English or American? We explain all at Beerwulf
The American modern brewing revolution owes much of its credit to Sierra Nevada Pale Ale, a classic example of an accessible American pale ale. It’s a classic modern example of the style, the beer that transformed the idea of Pale ale in the 1980s.
Another notable American pale ale Beavertown Gamma Ray. Jam-packed with juicy malts, tropical flavours and a huge dose of American hops makes it punchy and highly delicious! If you want this on home draught, watch this space as we have some exciting releases coming soon!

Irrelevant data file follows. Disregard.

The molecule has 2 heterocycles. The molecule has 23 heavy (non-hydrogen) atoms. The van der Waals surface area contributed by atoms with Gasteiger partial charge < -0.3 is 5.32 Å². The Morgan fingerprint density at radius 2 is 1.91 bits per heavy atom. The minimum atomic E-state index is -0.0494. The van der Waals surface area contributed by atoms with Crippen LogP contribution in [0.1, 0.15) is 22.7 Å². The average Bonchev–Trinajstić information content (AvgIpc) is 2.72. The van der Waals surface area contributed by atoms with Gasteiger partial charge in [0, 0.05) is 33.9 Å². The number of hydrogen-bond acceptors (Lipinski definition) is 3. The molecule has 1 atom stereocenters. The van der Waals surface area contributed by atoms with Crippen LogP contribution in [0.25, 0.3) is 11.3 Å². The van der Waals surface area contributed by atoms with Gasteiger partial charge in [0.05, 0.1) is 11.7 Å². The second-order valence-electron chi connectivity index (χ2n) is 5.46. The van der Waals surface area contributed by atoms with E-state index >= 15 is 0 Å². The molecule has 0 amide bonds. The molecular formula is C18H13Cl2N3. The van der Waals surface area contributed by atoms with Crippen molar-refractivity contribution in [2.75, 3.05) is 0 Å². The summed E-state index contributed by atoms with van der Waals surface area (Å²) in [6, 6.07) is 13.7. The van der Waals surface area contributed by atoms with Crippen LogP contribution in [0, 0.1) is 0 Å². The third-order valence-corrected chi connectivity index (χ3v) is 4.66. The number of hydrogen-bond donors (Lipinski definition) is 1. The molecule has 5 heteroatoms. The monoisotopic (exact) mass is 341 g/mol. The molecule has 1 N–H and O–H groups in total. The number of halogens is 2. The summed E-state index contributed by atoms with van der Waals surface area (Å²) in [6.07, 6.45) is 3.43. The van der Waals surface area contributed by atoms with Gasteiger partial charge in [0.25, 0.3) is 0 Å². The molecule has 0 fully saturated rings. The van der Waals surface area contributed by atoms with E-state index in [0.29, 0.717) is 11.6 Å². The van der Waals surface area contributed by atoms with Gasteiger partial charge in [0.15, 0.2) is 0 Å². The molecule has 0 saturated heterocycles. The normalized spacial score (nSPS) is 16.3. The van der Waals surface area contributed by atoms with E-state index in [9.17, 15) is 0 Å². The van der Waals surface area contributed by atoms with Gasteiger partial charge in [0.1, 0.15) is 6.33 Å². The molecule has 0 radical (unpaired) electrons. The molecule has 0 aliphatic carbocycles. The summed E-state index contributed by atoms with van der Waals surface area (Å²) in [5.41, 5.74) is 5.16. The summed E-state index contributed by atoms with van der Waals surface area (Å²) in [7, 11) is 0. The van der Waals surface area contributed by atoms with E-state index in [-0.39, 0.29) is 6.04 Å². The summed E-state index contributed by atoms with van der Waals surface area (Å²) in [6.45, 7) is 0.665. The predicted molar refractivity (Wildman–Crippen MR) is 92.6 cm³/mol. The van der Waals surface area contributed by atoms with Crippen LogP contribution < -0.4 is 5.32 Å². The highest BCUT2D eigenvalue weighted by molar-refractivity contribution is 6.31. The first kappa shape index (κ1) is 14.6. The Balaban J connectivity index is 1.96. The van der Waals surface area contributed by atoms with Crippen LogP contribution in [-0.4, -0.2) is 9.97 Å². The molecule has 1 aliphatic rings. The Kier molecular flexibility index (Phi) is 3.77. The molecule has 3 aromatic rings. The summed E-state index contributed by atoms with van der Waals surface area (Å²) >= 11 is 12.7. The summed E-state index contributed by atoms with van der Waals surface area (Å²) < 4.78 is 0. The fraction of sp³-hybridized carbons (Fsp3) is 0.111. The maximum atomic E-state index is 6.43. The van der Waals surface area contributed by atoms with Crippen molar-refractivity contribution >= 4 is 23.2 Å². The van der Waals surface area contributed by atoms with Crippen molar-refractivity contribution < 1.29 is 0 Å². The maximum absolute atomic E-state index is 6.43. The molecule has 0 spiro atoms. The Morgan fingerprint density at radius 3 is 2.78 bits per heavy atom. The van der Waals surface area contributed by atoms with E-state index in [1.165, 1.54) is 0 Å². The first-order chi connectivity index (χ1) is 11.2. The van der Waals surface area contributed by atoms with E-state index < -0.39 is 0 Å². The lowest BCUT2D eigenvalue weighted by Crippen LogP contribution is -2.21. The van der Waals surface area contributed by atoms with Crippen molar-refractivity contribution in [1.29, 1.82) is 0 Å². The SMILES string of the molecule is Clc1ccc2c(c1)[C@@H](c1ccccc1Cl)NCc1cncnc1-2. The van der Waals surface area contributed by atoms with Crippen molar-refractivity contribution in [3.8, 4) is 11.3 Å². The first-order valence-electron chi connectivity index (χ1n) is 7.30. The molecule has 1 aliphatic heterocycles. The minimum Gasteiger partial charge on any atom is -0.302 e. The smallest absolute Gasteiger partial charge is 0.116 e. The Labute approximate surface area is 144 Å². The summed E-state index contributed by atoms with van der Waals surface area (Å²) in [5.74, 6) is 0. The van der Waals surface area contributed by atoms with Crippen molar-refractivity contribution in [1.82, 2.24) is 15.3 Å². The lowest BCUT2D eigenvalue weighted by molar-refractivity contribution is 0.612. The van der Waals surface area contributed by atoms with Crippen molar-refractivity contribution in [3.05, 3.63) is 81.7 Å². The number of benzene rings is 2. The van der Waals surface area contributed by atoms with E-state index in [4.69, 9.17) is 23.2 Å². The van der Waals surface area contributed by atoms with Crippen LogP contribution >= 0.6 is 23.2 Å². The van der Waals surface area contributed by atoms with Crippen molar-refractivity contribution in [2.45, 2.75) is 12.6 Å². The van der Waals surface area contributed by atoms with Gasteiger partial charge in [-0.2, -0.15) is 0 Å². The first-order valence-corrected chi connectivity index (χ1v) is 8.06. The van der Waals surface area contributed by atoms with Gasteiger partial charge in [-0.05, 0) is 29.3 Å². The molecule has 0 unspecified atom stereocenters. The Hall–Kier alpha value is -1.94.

Alternatively, English pale ale is hopped with the classic English hop varieties. The English hops provide the bitterness in the beer whereas American varieties generally have stronger aromas of floral, citrus and spiciness.
Due to its floral, citrusy notes, pair an American pale ale with lighter dishes such as salads or chicken. But that’s not to say pale ale from America can’t handle the heat, as it will also complement a robust chilli or any fare that carries a hint of tongue-tingling spice.
An English pale ale on the other hand will be great with some hearty British pub food or switch up the plate for a platter of soft and hard cheeses and treat your taste buds to a surprisingly pleasant taste sensation.
Don't be fooled by the name, whether it’s an American or English, pale ale can be anything from copper-bronze, amber to gold. This hoppy, biscuity, malty beer falls beautifully between dark, heavy stouts and light, refreshing lagers.